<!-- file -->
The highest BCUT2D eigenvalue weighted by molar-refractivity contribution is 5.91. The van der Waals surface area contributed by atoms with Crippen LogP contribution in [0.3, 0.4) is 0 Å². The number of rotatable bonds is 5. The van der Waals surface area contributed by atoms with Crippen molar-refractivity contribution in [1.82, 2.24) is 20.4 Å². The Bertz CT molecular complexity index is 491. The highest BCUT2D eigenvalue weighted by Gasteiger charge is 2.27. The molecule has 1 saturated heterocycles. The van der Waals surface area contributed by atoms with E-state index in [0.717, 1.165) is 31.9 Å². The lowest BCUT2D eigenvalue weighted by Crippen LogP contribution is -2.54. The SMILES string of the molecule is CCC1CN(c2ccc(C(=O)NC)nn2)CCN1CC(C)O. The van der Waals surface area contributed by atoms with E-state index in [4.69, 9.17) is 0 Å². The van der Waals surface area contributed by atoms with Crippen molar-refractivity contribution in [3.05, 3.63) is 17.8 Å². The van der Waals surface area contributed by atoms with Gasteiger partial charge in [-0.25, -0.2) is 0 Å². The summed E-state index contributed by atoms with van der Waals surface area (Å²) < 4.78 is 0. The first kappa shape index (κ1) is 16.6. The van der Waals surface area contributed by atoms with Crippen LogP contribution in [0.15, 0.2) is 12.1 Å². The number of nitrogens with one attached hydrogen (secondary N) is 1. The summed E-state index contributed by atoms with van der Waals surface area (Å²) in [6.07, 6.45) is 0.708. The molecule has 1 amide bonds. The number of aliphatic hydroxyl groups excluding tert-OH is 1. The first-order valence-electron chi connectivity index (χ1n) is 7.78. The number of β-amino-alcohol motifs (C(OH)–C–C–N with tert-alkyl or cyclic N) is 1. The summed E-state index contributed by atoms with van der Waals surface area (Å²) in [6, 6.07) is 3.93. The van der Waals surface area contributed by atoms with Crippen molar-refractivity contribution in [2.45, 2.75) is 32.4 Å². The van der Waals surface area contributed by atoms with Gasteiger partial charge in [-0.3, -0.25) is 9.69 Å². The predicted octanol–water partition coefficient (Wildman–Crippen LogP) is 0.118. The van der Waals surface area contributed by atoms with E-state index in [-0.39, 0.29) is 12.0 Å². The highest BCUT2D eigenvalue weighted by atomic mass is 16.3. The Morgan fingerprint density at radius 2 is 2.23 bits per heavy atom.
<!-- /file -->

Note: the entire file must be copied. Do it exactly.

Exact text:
The highest BCUT2D eigenvalue weighted by molar-refractivity contribution is 5.91. The van der Waals surface area contributed by atoms with Crippen LogP contribution in [0.3, 0.4) is 0 Å². The number of rotatable bonds is 5. The van der Waals surface area contributed by atoms with Crippen molar-refractivity contribution in [1.82, 2.24) is 20.4 Å². The Bertz CT molecular complexity index is 491. The highest BCUT2D eigenvalue weighted by Gasteiger charge is 2.27. The molecule has 1 saturated heterocycles. The van der Waals surface area contributed by atoms with E-state index in [0.717, 1.165) is 31.9 Å². The lowest BCUT2D eigenvalue weighted by Crippen LogP contribution is -2.54. The SMILES string of the molecule is CCC1CN(c2ccc(C(=O)NC)nn2)CCN1CC(C)O. The van der Waals surface area contributed by atoms with E-state index in [4.69, 9.17) is 0 Å². The van der Waals surface area contributed by atoms with Crippen molar-refractivity contribution in [3.05, 3.63) is 17.8 Å². The van der Waals surface area contributed by atoms with Gasteiger partial charge in [-0.25, -0.2) is 0 Å². The summed E-state index contributed by atoms with van der Waals surface area (Å²) < 4.78 is 0. The first kappa shape index (κ1) is 16.6. The van der Waals surface area contributed by atoms with Crippen LogP contribution in [0.15, 0.2) is 12.1 Å². The number of nitrogens with one attached hydrogen (secondary N) is 1. The summed E-state index contributed by atoms with van der Waals surface area (Å²) in [6.07, 6.45) is 0.708. The molecule has 1 amide bonds. The number of aliphatic hydroxyl groups excluding tert-OH is 1. The first-order valence-electron chi connectivity index (χ1n) is 7.78. The number of β-amino-alcohol motifs (C(OH)–C–C–N with tert-alkyl or cyclic N) is 1. The summed E-state index contributed by atoms with van der Waals surface area (Å²) in [6, 6.07) is 3.93. The van der Waals surface area contributed by atoms with Crippen molar-refractivity contribution in [2.45, 2.75) is 32.4 Å². The van der Waals surface area contributed by atoms with Gasteiger partial charge in [-0.3, -0.25) is 9.69 Å². The predicted octanol–water partition coefficient (Wildman–Crippen LogP) is 0.118. The van der Waals surface area contributed by atoms with E-state index in [-0.39, 0.29) is 12.0 Å². The highest BCUT2D eigenvalue weighted by atomic mass is 16.3. The Morgan fingerprint density at radius 2 is 2.23 bits per heavy atom.